In the last issue of Long Island Tennis Magazine, I tackled both sides of some issues in holding a junior tournament. I have been around tournaments for 30-plus years, as a player/coach, and bring my kids to tournaments, I think I’m a pretty good judge of what is acceptable and what is not.
According to my article in the March/April issue of Long Island Tennis Magazine:
►Timely posting of tournament draws: Advantage Parents
►Enforcing the code of conduct: Advantage Tournament Directors (and a silent majority of parents)
►Changing the surface of an event after the deadline: Advantage Parents although by rule it’s actually advantage tournament directors
►Tournaments sites that continually run late: Advantage Parents
►Lack of on-court monitor: Advantage Parents
►Late-entry acceptance: Advantage Tournament Directors
►Partiality of court monitors: Advantage Tournament Directors
Many have asked me to discuss other topics in having a good tournament. Here we go!
Tournament Director: Congratulations on winning the tournament … here’s your trophy.
Parents: Really!? What a small trophy!
Of course, the victory is bigger than the size of the trophy, but trophies are a small expense for the director, compared to the happiness a child gets with a big trophy. It’s pretty amazing how $80 extra can substantially increase the size of the standard four trophies distributed. My rule of thumb is $7 per entry for an L1, $6 per entry for an L1B and $5 per entry for an L2. The kids love it and it’s really not that big of an expense. Tournaments would lose money giving big trophies for small draws, but a small trophy for more than eight kids cries out cheap!
Tournament Director: We are sorry, but match time requests cannot be accommodated.
Parents: Why can’t you accommodate my time request? It’s a small draw.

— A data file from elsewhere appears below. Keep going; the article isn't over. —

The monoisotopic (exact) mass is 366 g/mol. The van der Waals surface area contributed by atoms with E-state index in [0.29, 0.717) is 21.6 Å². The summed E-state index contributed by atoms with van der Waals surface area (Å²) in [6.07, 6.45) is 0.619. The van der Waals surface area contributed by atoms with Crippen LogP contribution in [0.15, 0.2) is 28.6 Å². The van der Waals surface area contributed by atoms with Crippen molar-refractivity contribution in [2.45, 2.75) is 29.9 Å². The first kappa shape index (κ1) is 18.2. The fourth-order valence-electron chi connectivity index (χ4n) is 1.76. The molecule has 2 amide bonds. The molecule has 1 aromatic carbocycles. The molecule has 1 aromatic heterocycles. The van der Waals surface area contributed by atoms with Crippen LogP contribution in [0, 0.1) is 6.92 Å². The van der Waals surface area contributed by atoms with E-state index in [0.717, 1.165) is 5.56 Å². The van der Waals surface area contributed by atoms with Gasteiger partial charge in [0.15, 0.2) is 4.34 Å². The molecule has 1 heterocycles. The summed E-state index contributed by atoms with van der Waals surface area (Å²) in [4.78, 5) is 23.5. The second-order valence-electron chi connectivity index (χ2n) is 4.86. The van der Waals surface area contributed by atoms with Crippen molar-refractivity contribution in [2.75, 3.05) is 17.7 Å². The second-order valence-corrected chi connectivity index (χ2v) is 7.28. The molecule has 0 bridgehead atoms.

There is often more than meets the eye with scheduling matches. The obvious issue is court availability. Another is that it is the tournament director’s obligation to have opponents play the same amount of matches in one day as often as possible. For example, a child who cannot play Friday night wants to play two matches Saturday instead. It’s not fair to the child’s opponent (who may win) to have to play their second match against an opponent who is playing their first match of the day. It’s also not fair to have a club incur the costs to stay open later than necessary to accommodate a player or to pay for an umpire for only one match. It is also hard to project a child’s first match time before the draw is made due to byes. As an aside, never complain the match times are too late and then ask for a later match time the following tournament at that location. That would mute any further requests ever at that location.
Advantage: Tournament Directors
Tournament Director: I’m sorry if your child was getting cheated on the score or didn’t know a rule. It is their responsibility to get court monitors and players should know the rules.
Parents: There were no umpires around to help my child and he/she was getting taken advantage of. That’s not right.
This is a scenario where everyone should take some responsibility. As a tournament director, I hate hearing that the court monitor wasn’t on top of a controversial court, and I take responsibility for them not being aware. At the same time, as a parent/coach, if my child is forgetting or being cheated on a score or doesn’t know a rule, I tell them it is their job to get a linesman, know the rule and stand up! It is the coach/parent’s job to make sure they are on top of this stuff before they go on the court. There is no excuse however when a child asks for someone to watch the court and nobody is around.